In the Regional Trial Courts, all personal actions are commenced and tried in the province or city where the defendant or any of the defendants resides or may be found, or where the plaintiff or any of the plaintiffs resides, at the election of the plaintiff xxx.

There are two plaintiffs in the case at bench:  a natural person and a domestic corporation.  Both plaintiffs aver in their complaint that they are residents of Cebu City, thus:

xxx                                                   xxx                                          xxx

The Article of Incorporation of YASCO (SEC Reg. No. 22083) states:

"THIRD. That the place where the principal office of the corporation is to be established or located is at Cebu City, Philippines (as amended on December 20, 1980 and further amended on December 20, 1984)" xxx.

A corporation has no residence in the same sense in which this term is applied to a natural person.  But for practical purposes, a corporation is in a metaphysical sense a resident of the place where its principal office is located as stated in the articles of incorporation (Cohen v. Benguet Commercial Co., Ltd., 34 Phil. 526 [1916] Clavecilla Radio System v. Antillo, 19 SCRA 379 [1967]).  The Corporation Code precisely requires each corporation to specify in its articles of incorporation the "place where the principal office of the corporation is to be located which must be within the Philippines" (Sec. 14[3].  The purpose of this requirement is to fix the residence of a corporation in a definite place, instead of allowing it to be ambulatory.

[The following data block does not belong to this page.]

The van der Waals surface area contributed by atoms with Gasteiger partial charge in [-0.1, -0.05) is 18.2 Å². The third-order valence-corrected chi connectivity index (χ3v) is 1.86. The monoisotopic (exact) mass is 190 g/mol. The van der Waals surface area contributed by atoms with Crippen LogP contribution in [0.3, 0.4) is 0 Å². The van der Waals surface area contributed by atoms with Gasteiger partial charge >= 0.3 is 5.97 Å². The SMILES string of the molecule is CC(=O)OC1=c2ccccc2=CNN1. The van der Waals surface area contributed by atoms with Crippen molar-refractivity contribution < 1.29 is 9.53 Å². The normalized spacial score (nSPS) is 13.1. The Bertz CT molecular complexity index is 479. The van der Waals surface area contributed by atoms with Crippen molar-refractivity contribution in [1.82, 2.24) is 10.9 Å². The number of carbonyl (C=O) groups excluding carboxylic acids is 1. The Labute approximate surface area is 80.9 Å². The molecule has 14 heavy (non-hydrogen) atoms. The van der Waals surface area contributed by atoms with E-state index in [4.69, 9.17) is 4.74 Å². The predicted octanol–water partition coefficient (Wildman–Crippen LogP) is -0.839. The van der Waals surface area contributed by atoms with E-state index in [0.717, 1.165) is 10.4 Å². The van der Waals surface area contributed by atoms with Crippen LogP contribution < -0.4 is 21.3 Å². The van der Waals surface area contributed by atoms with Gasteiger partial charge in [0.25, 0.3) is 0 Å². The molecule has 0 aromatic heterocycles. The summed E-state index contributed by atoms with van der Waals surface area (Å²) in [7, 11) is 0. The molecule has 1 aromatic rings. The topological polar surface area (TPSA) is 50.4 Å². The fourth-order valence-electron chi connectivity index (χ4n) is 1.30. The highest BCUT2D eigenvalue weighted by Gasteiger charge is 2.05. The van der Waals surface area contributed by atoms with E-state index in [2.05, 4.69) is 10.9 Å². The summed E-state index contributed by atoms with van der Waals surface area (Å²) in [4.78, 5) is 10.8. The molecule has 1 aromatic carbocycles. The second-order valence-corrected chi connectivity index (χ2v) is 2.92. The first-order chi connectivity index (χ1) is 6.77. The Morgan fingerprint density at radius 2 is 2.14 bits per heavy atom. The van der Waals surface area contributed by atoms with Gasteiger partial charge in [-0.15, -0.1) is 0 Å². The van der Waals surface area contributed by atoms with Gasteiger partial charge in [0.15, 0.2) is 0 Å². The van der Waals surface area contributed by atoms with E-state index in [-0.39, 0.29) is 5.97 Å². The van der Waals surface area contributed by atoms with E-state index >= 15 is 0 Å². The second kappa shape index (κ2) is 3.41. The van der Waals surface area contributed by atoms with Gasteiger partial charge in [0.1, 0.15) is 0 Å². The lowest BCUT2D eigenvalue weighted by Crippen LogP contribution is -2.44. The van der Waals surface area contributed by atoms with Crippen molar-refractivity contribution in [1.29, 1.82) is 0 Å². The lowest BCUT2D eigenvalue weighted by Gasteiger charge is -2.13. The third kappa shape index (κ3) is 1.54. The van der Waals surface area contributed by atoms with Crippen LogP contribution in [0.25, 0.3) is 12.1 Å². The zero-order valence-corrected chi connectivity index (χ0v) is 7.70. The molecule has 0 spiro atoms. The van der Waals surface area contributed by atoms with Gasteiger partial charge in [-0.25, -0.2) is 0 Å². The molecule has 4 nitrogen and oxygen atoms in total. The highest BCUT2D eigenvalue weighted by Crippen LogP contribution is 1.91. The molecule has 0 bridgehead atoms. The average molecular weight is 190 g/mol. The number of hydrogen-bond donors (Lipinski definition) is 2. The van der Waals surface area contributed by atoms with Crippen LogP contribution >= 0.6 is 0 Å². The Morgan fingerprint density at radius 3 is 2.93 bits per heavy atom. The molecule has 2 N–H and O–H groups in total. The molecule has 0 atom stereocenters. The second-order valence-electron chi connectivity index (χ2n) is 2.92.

In Clavecilla Radio System v. Antillon, 19 SCRA 379 ([1967]), this Court explained why actions cannot be filed against a corporation in any place where the corporation maintains its branch offices.  The Court ruled that to allow an action to be instituted in any place where the corporation has branch offices, would create confusion and work untold inconvenience to said entity.  By the same token, a corporation cannot be allowed to file personal actions in a place other than its principal place of business unless such a place is also the residence of a co-plaintiff or a defendant.

If it was Roxas who sued YASCO in Pasay City and the latter questioned the venue on the ground that its principal place of business was in Cebu City, Roxas could argue that YASCO was in estoppel because it misled Roxas to believe that Pasay City was its principal place of business.  But this is not the case before us.

With the finding that the residence of YASCO for purposes of venue is in Cebu City, where its principal place of business is located, it becomes unnecessary to decide whether Garcia is also a resident of Cebu City and whether Roxas was in estoppel from questioning the choice of Cebu City as the venue.  [italics supplied]

The same considerations apply to the instant case.  It cannot be disputed that petitioner's principal office is in Cebu City, per its amended articles of incorporation[15] and by-laws.[16] An action for damages being a personal action,[17] venue is determined pursuant to Rule 4, section 2 of the Rules of Court, to wit:

Venue of personal actions.--All other actions may be commenced and tried where the plaintiff or any of the principal plaintiffs resides, or where the defendant or any of the principal defendants resides, or in the case of a non-resident defendant where he may be found, at the election of the plaintiff.[18]